Can narrative and strategy ever blend well? Jaya Baldwin explores different ways games have tried to integrate narrative and traditional gameplay elements.
“Are you sitting comfortably? Then I’ll begin. Once upon a time in a land not so far away at all, a family sat at a table. ‘Now I convert 3 cubes into 2 cubes of net higher output’ said Mummy. ‘Wow, I adjust the resource monetizer on my personal board to rotate the value wheel to its next multiplier increment’ said Daddy. What a good time they were having playing Resource Cube Management Simulator. Little James and Sarah meanwhile had gone upstairs. They were sat under the big blanket with torches. ‘And then the princess took off her mask and revealed she was in fact the Swamp witch Anorax all along!’ shouts Sarah, delighted at her plot twist before James chimes in with some additional description about the Witches hair and complexion. What a good time they were having telling stories upstairs under the blanket.”
Narrative and tabletop games have often been separated like this. They’re assumed to be incompatible: the logic and objectivity of a strategy game could surely never accommodate the subjective whimsy and fancy of imagination? However some games have attempted this feat nonetheless, resulting in some very distinct gameplay experiences. From what I’ve seen, there are three primary styles of narrative application in games, each with their own merits and drawbacks and each is successful in different ways.
Style 1: The DIY approach
Games in this style focus on the imaginative and creative element of storytelling. Light on mechanics, often just providing basic prompts, they require the players to make the majority of the fun. The simplest example of this is Rory’s Story Cubes. In this game you roll nine dice that all have a different image on each face. You tell a story using all of them as plot or character beats, ‘spending’ them as you go. This is the extreme end of the spectrum. If players don’t create a story there is literally no entertainment. It doesn’t even have a win condition, so the experience lives or dies by the storytelling ability of the participants. This can be a challenge: I have seen many people freeze up in horror when tasked with entertaining a group like this. With the wrong crowd the game can easily come to a screeching halt; a flaw of this extreme end of the genre.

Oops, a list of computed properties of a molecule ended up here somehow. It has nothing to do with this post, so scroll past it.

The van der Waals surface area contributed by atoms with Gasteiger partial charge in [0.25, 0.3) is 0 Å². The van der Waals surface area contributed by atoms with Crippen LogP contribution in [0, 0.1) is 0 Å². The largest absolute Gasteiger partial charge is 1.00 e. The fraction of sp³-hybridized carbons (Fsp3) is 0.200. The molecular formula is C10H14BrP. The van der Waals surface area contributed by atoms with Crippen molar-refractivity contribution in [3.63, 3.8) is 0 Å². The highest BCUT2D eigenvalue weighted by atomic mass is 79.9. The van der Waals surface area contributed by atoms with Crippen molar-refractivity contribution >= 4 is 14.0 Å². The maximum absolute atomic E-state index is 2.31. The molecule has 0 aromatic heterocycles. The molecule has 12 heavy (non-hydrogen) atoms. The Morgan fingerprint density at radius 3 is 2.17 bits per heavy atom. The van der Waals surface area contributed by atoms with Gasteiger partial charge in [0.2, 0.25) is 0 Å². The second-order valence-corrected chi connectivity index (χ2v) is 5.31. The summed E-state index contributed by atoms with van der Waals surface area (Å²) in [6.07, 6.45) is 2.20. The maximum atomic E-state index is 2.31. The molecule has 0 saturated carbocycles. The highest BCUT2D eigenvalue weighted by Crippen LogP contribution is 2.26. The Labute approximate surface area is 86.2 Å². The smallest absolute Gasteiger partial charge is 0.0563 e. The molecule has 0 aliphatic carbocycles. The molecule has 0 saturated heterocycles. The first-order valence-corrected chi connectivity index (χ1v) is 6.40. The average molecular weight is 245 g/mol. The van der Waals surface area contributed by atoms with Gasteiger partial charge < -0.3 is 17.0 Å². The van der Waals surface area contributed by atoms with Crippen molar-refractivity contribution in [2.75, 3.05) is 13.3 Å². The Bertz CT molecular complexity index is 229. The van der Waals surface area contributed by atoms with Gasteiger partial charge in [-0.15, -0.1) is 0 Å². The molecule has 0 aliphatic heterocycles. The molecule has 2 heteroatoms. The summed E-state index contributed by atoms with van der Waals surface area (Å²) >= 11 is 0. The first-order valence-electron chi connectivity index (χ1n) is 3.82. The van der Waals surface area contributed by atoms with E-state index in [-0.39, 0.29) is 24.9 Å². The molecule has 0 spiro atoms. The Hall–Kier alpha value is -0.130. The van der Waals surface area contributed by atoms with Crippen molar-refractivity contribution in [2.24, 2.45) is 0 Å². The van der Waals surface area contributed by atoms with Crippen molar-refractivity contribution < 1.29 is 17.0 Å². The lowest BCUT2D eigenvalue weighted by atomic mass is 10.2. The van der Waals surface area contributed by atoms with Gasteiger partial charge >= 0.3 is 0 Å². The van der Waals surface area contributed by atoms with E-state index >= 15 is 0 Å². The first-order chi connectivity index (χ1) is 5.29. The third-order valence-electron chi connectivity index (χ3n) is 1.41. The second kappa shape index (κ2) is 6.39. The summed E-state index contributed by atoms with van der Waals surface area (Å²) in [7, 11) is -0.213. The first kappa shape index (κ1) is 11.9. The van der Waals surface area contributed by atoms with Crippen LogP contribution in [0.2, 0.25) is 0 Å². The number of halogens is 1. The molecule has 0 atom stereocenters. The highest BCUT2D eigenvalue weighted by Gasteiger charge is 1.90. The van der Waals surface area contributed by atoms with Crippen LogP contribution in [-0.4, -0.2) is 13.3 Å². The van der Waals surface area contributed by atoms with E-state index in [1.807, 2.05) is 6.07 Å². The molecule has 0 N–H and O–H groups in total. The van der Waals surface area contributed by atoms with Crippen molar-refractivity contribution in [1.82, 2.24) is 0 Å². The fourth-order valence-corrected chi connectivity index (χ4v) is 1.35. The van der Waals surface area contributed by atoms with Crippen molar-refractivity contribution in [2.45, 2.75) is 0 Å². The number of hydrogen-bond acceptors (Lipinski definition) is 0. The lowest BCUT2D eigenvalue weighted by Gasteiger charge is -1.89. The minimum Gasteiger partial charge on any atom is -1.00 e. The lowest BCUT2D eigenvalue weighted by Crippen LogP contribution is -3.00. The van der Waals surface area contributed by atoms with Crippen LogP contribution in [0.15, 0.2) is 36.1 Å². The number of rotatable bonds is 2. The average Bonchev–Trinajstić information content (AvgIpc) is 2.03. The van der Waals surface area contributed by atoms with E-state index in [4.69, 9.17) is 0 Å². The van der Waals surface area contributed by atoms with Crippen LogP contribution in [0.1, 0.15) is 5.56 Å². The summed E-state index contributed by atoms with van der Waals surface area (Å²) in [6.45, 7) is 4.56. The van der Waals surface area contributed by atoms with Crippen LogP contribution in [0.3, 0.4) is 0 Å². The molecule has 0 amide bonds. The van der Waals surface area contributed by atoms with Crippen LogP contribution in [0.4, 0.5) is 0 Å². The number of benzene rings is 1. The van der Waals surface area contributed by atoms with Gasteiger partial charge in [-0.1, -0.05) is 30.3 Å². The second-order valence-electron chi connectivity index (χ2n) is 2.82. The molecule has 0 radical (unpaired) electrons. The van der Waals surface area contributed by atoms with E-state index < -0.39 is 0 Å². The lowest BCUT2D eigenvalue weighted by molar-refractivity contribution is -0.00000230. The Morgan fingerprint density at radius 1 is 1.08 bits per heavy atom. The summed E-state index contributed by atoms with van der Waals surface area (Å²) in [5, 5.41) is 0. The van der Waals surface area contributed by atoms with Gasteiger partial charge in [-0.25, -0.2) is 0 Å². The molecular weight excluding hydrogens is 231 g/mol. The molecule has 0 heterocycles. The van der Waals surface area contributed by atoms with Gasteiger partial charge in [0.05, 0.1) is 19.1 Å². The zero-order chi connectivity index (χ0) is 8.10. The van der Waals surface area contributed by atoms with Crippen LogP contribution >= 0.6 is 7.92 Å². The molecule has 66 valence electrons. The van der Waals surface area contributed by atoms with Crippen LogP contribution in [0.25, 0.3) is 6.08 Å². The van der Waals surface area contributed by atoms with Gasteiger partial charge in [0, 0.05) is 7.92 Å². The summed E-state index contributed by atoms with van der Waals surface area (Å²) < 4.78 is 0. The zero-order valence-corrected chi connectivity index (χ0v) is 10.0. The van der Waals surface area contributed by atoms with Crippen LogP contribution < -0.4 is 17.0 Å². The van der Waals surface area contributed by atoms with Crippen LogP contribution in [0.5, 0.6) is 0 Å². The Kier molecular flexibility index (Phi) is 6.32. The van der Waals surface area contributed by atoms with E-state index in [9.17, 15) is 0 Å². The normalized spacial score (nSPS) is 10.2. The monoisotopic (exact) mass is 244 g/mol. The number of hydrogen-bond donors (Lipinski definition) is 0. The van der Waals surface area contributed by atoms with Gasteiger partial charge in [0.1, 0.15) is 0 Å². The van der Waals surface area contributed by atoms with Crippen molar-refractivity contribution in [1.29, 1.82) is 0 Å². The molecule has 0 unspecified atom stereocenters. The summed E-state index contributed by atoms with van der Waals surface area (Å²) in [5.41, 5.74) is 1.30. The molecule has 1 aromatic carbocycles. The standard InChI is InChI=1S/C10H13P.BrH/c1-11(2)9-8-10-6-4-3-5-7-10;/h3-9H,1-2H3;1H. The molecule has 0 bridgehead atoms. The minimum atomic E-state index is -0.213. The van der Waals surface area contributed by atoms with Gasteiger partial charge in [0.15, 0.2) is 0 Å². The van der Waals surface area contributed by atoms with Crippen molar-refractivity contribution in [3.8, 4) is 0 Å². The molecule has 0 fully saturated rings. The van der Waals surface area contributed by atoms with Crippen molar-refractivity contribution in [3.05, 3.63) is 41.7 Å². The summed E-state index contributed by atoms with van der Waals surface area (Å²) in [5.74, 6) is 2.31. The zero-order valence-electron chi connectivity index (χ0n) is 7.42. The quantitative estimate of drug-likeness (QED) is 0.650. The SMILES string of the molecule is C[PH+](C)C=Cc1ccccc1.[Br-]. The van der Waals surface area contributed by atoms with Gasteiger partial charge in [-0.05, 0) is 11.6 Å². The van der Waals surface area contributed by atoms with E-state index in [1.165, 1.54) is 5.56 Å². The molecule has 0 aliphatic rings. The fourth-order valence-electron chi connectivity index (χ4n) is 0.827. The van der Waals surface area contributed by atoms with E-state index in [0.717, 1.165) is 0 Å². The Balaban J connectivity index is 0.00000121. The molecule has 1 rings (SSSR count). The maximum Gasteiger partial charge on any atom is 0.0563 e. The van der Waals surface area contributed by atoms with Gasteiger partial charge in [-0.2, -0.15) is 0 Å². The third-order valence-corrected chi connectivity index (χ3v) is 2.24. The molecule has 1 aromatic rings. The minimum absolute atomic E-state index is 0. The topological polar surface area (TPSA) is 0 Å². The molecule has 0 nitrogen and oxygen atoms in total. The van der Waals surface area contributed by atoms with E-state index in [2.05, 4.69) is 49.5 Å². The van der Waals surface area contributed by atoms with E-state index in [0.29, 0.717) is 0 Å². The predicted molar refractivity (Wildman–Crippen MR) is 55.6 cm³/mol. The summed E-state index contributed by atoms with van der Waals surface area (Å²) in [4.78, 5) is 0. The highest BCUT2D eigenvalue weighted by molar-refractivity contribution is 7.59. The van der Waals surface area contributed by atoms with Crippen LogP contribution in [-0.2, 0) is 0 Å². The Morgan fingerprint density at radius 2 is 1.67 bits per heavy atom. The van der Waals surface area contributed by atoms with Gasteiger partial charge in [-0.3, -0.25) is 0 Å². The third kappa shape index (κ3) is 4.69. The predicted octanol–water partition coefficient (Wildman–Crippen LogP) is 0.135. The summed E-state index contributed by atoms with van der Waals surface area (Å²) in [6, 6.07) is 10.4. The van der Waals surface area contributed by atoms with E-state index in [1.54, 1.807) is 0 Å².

Some games go a little further in gamifying the storytelling process. Once Upon a Time introduces a simple game-based objective: get rid of all the cards in you hand. This is done by playing them to the table and integrating them into the story much like Rory’s Story Vubes. But it comes with the caveat that if you mention or describe something present on a card in an opponent’s hand, they get to play that card to the table and take control of the storytelling. This provides a little more player interaction but creates other problems. For example, for players that don’t enjoy the spotlight, there is still no mechanism to completely escape the need for improvisation. But for those that want to tell stories, the mechanics of the game actively discourage the telling of a good tale. The win condition incentives you to get all the cards in your hand onto the table as quickly as possible by mentioning their contents without straying anywhere else; for fear someone else will have that card and take control. That can result in stories that are more boring than they would otherwise have been; had the storyteller had a freer hand to meander creatively.
Funemployed tasks players with using a hand of cards with character and story elements to do something creative. Points are not given by the game but by the players. To win a round, you have to use your hand of cards to make a convincing pitch for why you suit the job role on the card that the rounds judge (or ’employer’) just drew. Once everyone has made their pitch, the employer chooses to hire someone on any criteria they like and give them that job card as a victory point. Because you can’t win without entertaining someone else, you are incentivised to put real effort into this pitch. Having one player each round choose a winner also means they are incentivised to be fair. If as the employer you were to give the point to a player based on their victory point total (for example), even though they their pitch was obviously quite poor, you know that the rest of the table will likely punish you in future rounds for foul play.